Main Nutritious Intent Website

Friday, May 27, 2016

Dinner in 15

Compared to other nations in the world, America spends the least amount of money, and the least amount of time preparing and eating food.  

Unfortunately this cheap & easy style of nutrition is backfiring when it comes to our health.  Almost ½ of the meals eaten in our homes (not counting eating in the car or at a restaurant) are not prepared at home.  Home-cooked meals are disappearing, and with it a myriad of health, social, and emotional benefits. 

However, while it may be ideal to spend more time in your kitchen preparing meals with your family, that may not be possible every night of the week.  

The good news is that with very little time, you can enjoy a meal with your family that doesn’t come in a Styrofoam container or a grease-soaked bag.  So, for those busy, hectic-schedule days, here are some tips to help you get a home-cooked meal on the table in 15 minutes.
Often it is the grain that takes a good portion of your meal preparation time.  So having great go-to grain options such as wheat foods on hand will really speed up your prep time. The recipes I brought today aren’t mine, but come from the Wheat Foods Council.  Since we need 6 servings of grains per day with half of those servings coming from whole grains, wheat foods provide a lot of versatility and become a building block for a healthy meal.  The nice thing about wheat foods whether you’re choosing whole wheat or enriched, is that they provide lots of essential nutrients such as folate, and other b vitamins, iron and other minerals.  So here we have chicken, kale and black bean quesadillas that come together in 15 minutes.  Add some mini peppers and melon so that half your plate is produce, and you’re set.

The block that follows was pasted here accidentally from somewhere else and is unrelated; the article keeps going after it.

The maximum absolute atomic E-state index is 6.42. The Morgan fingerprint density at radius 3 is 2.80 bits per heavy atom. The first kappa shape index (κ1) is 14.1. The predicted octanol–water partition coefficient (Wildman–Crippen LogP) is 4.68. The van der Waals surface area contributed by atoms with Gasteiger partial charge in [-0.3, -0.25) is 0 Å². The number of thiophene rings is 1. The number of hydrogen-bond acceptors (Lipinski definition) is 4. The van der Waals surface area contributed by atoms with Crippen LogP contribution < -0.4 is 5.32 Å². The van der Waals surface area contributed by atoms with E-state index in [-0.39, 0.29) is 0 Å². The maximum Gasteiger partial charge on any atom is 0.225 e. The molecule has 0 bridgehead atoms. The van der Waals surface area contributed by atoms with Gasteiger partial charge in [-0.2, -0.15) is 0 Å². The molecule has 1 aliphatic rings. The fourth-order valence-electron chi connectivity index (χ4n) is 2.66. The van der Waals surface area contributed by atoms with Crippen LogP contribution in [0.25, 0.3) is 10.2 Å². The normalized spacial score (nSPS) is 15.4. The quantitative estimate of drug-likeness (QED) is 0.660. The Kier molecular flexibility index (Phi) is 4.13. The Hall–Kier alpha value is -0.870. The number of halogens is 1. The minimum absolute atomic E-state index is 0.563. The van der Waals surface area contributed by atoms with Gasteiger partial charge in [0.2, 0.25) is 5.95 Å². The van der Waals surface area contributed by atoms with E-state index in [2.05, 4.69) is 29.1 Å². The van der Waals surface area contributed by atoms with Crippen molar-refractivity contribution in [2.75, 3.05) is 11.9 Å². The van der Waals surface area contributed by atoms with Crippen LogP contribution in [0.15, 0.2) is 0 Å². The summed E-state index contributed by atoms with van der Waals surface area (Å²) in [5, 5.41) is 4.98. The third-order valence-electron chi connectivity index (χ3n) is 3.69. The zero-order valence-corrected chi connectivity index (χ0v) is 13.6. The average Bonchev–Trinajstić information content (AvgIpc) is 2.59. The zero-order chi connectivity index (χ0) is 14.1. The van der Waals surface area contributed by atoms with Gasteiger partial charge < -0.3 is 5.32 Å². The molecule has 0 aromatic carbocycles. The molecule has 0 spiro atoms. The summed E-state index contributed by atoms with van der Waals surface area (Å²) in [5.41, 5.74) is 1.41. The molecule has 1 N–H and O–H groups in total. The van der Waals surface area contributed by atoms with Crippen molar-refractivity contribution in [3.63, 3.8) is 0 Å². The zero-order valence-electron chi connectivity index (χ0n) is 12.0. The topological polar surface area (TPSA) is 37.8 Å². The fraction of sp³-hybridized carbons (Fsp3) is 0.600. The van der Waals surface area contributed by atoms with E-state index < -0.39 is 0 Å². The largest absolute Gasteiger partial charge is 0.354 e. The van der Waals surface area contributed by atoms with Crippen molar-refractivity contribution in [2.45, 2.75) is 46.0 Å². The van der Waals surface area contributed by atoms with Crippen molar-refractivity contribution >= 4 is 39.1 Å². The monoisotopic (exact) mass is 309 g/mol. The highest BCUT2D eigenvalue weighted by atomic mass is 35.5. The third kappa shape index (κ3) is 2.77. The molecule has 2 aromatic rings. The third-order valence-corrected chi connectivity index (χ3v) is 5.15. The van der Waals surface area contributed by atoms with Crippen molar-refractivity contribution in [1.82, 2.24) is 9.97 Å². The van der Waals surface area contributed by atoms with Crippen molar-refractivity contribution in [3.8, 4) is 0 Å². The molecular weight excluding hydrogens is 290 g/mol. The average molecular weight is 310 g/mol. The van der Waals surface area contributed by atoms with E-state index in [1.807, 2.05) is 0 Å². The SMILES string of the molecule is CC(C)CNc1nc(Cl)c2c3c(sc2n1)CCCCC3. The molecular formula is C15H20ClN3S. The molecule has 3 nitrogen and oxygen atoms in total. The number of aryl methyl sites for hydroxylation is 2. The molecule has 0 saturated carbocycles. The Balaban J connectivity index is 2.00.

Chicken, Kale and Black Bean Quesadillas

Going meatless is another way to speed up the meal prep process.  With this meatless, main dish pasta salad, during the time it takes you to cook the pasta, the other prep is completed.  Add some fresh or canned fruit to round out the meal and you’re set.